The Great Debate UK
By Adam Matthews, Secretary-General of Global Legislators Organisation (GLOBE). The opinions expressed are his own.
One of the great advances in the past century in economics is the understanding that there is such a thing as human, social and intellectual capital. We have come to realise that a well functioning judicial system and an excellent education system are as much a part of the wealth of a nation as its roads, ports and factories. The irony is that economists and economies have not caught up with the most important capital of all — natural capital – upon which we all depend.
In a nutshell, natural capital is the extension of the economic notion of capital to goods and services relating to the natural environment. It is thus the stock of natural ecosystems that yields a flow of valuable ecosystem goods or services into the future.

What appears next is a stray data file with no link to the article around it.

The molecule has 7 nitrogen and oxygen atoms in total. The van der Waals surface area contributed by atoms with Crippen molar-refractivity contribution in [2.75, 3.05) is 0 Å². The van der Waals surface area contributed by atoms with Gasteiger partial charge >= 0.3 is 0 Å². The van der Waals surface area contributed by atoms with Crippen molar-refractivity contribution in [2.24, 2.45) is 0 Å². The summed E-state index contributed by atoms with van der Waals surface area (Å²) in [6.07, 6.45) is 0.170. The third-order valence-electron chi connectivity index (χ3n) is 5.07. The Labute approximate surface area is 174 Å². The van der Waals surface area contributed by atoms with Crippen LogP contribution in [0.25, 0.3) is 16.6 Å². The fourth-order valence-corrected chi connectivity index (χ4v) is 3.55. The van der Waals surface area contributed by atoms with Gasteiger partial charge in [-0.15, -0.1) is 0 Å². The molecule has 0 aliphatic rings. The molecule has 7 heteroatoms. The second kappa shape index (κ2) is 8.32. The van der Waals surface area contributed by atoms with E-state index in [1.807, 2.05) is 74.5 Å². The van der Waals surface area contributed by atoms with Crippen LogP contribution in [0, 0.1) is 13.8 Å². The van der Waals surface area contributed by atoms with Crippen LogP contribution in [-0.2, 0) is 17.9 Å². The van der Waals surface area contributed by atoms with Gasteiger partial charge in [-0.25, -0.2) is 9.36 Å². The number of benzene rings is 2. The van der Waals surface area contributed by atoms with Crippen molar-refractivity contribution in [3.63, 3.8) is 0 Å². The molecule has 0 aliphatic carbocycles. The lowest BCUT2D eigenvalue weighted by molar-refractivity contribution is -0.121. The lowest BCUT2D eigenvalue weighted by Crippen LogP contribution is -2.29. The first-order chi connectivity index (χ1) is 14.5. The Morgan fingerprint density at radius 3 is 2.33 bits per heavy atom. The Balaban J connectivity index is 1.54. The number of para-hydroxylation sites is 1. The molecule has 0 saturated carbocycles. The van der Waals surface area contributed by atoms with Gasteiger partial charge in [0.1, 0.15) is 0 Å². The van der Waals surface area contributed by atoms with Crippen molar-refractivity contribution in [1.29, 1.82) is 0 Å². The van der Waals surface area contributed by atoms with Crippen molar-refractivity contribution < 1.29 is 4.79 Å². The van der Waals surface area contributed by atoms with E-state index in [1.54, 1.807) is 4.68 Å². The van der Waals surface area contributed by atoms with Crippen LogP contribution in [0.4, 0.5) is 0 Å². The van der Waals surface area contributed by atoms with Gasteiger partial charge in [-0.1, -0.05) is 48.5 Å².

Taking this one stage further, the concept of natural capital accounting involves valuing natural resources as accurately as possible, and including in national accounts the costs and benefits of conserving versus destroying them. So what would a country that incorporated the valuation of natural capital and ecosystem services into its framework of national accounting look like?
from The Great Debate:
On the night Queen Elizabeth scampered back from her Scottish castle to address an angry crowd outside Buckingham Palace – the crowd protesting she hadn’t paid enough respect to the memory of Princess Diana, killed in a car crash the week before – Rupert Murdoch was in the newsroom of the London Times. “There’s your headline,” he told the editor in charge. “Queen Saves Neck!” It was a perfect tabloid headline for a perfect tabloid story.
That Diana, named after the goddess of hunting, should die hounded by a pack of snap-happy paparazzi added a vein of irony to the story of her tragic life. A similar irony informs the scandal engulfing Murdoch. The biter has been bit, a fact clearly on display when Rupert and his son James, arm in arm with their flame-maned employee Rebekah Brooks, were shoved and jostled in a London street by the newshounds of Fleet Street. Hauled before a House of Commons committee, the usually unrepentant mogul looked dented when he uttered the phrase that will litter his obituaries: “This is the most humble day of my life.”